Connect-MicrosoftTeams

$teamgrpid = "123456"

foreach ($grpmember in $grpmembers)
    {
    Add-TeamUser -groupid $teamgrpid -user $($grpmember.mail) -role user
    }

You can change the role variable from user to member if you wish to add the users as members instead.


Tuesday, 17 August 2021

Install Active Directory Powershell Module in Windows 10

For whatever reason, Microsoft has now changed the way the powershell module for Active Directory Domain Services and Lightweight Directory Services tools.

Most documentation suggests you install this from the "Turn Windows features on or off" menu located under Programs and Features within Control Panel - but in later Windows 10 releases, the feature is no longer available. It was previously called "Role Administration Tools".

Role Administration Tools is no longer visible under Turn Windows Features on or off

Likewise, the previously used powershell command is no longer recognised

Enable-WindowsOptionalFeature -Online -FeatureName RSATClient-Roles-AD-Powershell

You now get an error when running this command

Enable-WindowsOptionalFeature : Feature name RSATClient-Roles-AD-Powershell is unknown.

So, how do you do it? Follow the steps below
  1. Click the Start button then select Settings
  2. Select Apps
  3. Select Optional Features
  4. Click Add a Feature
  5. Search for "RSAT" and select the option for RSAT: Active Directory Domain Services and Lightweight Directory Services Tools



    Select the option for RSAT: Active Directory Domain Services and Lightweight Directory Services

  6. Click Install
If you get an error saying the install failed, make sure you aren't using a WSUS server as windows will try and install it from there by default if you are.

To check, open regedit and go to HKEY_LOCAL_MACHINE\SOFTWARE\Policies\Microsoft\Windows\WindowsUpdate\AU and set the UseWUServer key to 0


Monday, 16 August 2021

Microsoft Teams - Assign Teams Policies to Users with Powershell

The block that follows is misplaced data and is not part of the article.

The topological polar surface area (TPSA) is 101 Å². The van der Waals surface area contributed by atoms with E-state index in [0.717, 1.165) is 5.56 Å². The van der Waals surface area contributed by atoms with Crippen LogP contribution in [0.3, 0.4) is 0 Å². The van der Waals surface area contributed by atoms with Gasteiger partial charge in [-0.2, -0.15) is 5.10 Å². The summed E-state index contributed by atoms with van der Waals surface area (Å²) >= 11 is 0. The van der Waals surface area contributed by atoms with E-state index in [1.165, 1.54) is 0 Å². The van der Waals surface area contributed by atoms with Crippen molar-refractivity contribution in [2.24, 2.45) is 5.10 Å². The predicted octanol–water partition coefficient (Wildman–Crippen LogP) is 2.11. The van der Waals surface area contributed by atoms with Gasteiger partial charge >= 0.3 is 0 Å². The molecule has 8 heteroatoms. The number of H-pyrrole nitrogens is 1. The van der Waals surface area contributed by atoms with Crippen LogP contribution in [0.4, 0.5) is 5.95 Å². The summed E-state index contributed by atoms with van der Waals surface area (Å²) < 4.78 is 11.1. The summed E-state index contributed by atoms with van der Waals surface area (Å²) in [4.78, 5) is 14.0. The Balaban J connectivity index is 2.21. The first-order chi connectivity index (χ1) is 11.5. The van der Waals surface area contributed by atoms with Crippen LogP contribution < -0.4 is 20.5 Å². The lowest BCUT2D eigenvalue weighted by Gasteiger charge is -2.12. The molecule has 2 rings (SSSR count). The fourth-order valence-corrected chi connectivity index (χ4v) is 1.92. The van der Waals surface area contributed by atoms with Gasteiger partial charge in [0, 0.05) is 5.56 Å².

Policies can be created within Microsoft Teams to manage permissions and restrictions on sets of users. In a school environment for example, you may wish to prevent the ability of students to call other users directly, but allow it for staff.

There are four (4) different types of policies that can be configured/applied to users in Teams;

  1. Calling Policies
  2. Meeting Policies
  3. Channels Policies
  4. Messaging Policies
The policies can be created/configured within the Teams web admin interface.

Calling Policies are configured under Voice > Calling Policies
Meeting Policies are configured under Meetings > Meeting Policies
Channels Policies are configured under Teams > Teams Policies
Messaging Policies are configured under Messaging Policies

Once they're created and configured, they can be applied to users via powershell which can be quicker than doing it manually via the web admin interface - especially if you need to apply it to a large batch of users.

The cmdlet we'll be using for this is New-CsBatchPolicyAssignmentOperation

Be sure to update the PolicyName and Identity arguments to match your policy and user

Apply Teams Calling Policy to Users

New-CSBatchPolicyAssignmentOperation -PolicyType TeamsCallingPolicy -PolicyName "Name" -identity "user@domain.com"

Apply Teams Meeting Policy to Users

New-CSBatchPolicyAssignmentOperation -PolicyType TeamsMeetingPolicy -PolicyName "Name" -identity "user@domain.com"

Apply Teams Channel Policy to Users

New-CSBatchPolicyAssignmentOperation -PolicyType TeamsChannelsPolicy -PolicyName "Name" -identity "user@domain.com"

Apply teams Messaging Policy to Users